Pre-fumigation M. xenoplax populations in soil were determined on 22 Jun. 2004 from four soil cores (2.5 cm in diameter × 30 cm deep) collected within each plot throughout the test site. The four soil cores were composited by plot within each block for a total of 18 samples. The nematodes were extracted from a 100-cm3 soil subsample with a semiautomatic elutriator (Byrd et al., 1976) and centrifugal flotation (Jenkins, 1964) and counted.

All plots were planted to cv. Dixiland on Nemaguard rootstock at a tree spacing of 1.5 × 6.1 m in Mar. 2005. Each plot had eight trees, the outer two of which served as borders with the six center trees as the experimental unit. All border trees were planted first. Using shovels, the remaining trees were planted by treatment in the following order: MBr fumigation followed by the Ni and untreated control treatments. All shovels were dipped into an ≈20% NaOCl solution and rinsed with water between uses in each experimental unit.

All trees received annual applications of fertilizer (10N–10P–10K and 34N–0P–0K), insecticides, fungicides, and herbicides and pruned as recommended by the Georgia Cooperative Extension Service. All fertilizer, pesticide, and herbicide rates were according to the schedule outlined for non-bearing and bearing trees (Horton et al., 2011; Lockwood et al., 2005).

Nickel application.

The source of Ni was NiSO4•6 H2O (99% A.C.S. reagent grade; Aldrich, Milwaukee, WI) at a concentration of 0.45 g·L−1, an efficacious rate for correction of mouse-ear and Ni deficiency in pecan orchards (Wood et al., 2004, 2006). A nonionic surfactant (Freeway® at 2.5 mL·L−1; Loveland Prod., Inc., Greeley, CO) was also added to the tank mix. Postplant Ni foliar applications were sprayed till runoff on 10 May, 15 Sept., and 17 Oct. 2005 and 21 June, 13 Sept., and 19 Oct. 2006 using a NorthStar spot sprayer (Northern Tool + Equipment, Burnsville, MN). Border trees allowed adjacent treatments to be spatially separated to prevent crosscontamination with the spray.

Field sampling.

The preplant population density of M. xenoplax was determined on 2 Mar. 2005 (≈4 months after preplant fumigation treatment) from six soil cores collected from within each plot throughout the test site as described previously for the pre-fumigation sampling. Mesocriconema xenoplax postplant population density was determined on 9 June and 2 Dec. 2005; 29 Mar., 7 June, and 15 Nov. 2006; 9 Mar., 5 June, and 12 Dec. 2007; 27 Mar., 10 June, and 9 Dec. 2008; 12 Mar. and 8 June 2009; and 13 Jan., 23 Mar., 9 June, and 3 Dec. 2010 from one soil core collected within the drip line of each of six test trees of each experimental unit. The six soil cores were composited and nematodes were extracted from a 100-cm3 subsample as described previously.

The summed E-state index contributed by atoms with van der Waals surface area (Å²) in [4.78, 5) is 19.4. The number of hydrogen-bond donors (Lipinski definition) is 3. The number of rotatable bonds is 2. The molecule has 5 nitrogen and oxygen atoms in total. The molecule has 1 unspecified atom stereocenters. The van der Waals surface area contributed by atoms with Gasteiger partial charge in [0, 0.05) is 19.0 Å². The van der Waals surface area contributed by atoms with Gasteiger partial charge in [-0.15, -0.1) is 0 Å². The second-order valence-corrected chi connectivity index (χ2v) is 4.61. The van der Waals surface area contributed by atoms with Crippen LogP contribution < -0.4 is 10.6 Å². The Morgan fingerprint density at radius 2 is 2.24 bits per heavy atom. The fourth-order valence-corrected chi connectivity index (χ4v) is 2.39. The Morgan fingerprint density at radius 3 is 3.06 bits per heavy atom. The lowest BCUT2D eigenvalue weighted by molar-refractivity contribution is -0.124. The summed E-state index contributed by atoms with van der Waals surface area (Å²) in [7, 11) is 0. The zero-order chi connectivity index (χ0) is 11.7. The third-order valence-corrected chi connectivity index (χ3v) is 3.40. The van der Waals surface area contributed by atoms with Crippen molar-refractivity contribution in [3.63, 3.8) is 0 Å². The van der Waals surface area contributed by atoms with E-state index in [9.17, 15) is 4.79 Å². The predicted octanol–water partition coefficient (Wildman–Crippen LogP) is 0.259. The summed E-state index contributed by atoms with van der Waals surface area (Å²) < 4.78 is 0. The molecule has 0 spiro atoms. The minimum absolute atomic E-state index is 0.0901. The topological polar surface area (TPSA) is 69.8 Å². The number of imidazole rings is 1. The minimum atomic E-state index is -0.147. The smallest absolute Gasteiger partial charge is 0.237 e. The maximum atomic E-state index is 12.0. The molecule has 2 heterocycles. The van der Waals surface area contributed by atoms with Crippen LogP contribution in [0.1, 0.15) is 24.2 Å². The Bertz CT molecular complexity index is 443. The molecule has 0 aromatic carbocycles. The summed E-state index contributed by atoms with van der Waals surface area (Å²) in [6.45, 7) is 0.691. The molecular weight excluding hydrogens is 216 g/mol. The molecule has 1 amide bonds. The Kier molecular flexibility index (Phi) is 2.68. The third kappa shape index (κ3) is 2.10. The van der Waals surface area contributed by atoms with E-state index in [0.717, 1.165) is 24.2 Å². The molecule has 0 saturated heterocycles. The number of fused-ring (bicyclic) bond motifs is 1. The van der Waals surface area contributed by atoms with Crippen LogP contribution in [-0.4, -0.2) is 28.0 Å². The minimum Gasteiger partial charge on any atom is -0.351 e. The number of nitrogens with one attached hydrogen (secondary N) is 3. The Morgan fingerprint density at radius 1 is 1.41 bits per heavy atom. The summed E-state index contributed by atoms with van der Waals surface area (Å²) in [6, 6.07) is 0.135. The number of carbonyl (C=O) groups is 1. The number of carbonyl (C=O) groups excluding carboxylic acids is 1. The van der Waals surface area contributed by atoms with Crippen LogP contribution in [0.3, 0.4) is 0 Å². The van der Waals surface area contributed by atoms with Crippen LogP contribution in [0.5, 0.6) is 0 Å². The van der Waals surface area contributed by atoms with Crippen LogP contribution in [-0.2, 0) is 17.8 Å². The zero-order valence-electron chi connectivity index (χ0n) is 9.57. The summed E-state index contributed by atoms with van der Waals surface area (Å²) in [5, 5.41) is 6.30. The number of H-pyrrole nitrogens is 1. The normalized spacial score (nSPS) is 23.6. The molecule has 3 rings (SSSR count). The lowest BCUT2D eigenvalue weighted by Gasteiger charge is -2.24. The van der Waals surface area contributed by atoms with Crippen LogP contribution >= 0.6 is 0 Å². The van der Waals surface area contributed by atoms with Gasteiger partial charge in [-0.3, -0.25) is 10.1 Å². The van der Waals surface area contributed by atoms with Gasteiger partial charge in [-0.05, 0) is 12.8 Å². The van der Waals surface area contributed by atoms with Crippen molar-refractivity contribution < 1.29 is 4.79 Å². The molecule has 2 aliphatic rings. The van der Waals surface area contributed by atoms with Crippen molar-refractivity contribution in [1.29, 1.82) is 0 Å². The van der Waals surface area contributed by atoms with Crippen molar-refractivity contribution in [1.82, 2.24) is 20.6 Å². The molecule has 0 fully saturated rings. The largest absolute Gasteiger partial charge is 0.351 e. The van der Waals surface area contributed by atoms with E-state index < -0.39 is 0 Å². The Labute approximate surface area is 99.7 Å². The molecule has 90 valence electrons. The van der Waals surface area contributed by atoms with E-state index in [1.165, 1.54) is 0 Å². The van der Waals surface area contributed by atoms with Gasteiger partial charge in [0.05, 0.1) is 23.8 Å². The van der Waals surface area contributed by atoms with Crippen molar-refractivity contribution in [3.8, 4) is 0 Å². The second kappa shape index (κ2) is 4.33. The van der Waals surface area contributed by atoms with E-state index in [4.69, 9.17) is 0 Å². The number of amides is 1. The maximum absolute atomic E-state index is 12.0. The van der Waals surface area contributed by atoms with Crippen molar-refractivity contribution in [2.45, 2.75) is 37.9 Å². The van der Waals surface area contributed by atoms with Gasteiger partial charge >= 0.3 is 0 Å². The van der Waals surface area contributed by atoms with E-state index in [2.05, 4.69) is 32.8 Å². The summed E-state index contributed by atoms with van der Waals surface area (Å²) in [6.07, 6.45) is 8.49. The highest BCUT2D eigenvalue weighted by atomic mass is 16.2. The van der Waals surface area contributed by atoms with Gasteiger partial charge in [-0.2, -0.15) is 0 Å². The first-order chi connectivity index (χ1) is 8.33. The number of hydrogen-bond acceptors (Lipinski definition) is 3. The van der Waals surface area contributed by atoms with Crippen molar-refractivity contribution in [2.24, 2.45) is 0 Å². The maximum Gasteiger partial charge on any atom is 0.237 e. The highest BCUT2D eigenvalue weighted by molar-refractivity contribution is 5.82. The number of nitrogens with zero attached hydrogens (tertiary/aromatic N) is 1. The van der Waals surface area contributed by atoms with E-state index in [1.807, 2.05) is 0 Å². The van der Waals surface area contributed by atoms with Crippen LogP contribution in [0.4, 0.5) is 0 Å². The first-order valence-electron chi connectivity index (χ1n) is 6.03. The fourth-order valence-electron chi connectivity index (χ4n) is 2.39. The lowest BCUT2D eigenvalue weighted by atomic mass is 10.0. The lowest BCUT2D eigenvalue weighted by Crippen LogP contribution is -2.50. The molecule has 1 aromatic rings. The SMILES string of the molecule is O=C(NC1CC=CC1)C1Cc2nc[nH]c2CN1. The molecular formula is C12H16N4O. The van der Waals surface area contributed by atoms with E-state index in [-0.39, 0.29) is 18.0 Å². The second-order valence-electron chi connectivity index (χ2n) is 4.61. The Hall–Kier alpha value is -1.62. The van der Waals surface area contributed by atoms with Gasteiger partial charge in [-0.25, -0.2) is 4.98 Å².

Trunk diameters were measured 20 cm above the soil surface on 24 Feb. 2006, 28 Feb. 2007, 12 Feb. 2008, 29 Jan. 2009, 1 Feb. 2010, and 21 Jan. 2011. Tree mortality as a result of bacterial canker infection was recorded on 24 May 2006, 2 May 2007, 22 May 2008, 14 May 2009, 3 June 2010, and 19 Apr. 2011 to monitor PTSL in the site.

Nematode data were transformed to log10 (x+1) and subjected to analysis of variance (ANOVA) using the general linear model procedure of SAS (SAS Institute, Cary, NC). Actual numerical nematode data were used for table presentation. ANOVA was also performed to determine treatment effect on trunk diameter. Nematode population and trunk diameter means were compared according to Fisher's protected least significant difference test following a significant F test. The proportion of peach tree survival within each experimental unit for the Ni, preplant MBr soil fumigation, and untreated control treatments was analyzed for each sampling date with ANOVA. Only significant differences (P ≤ 0.05) are discussed unless stated otherwise.

Results and Discussion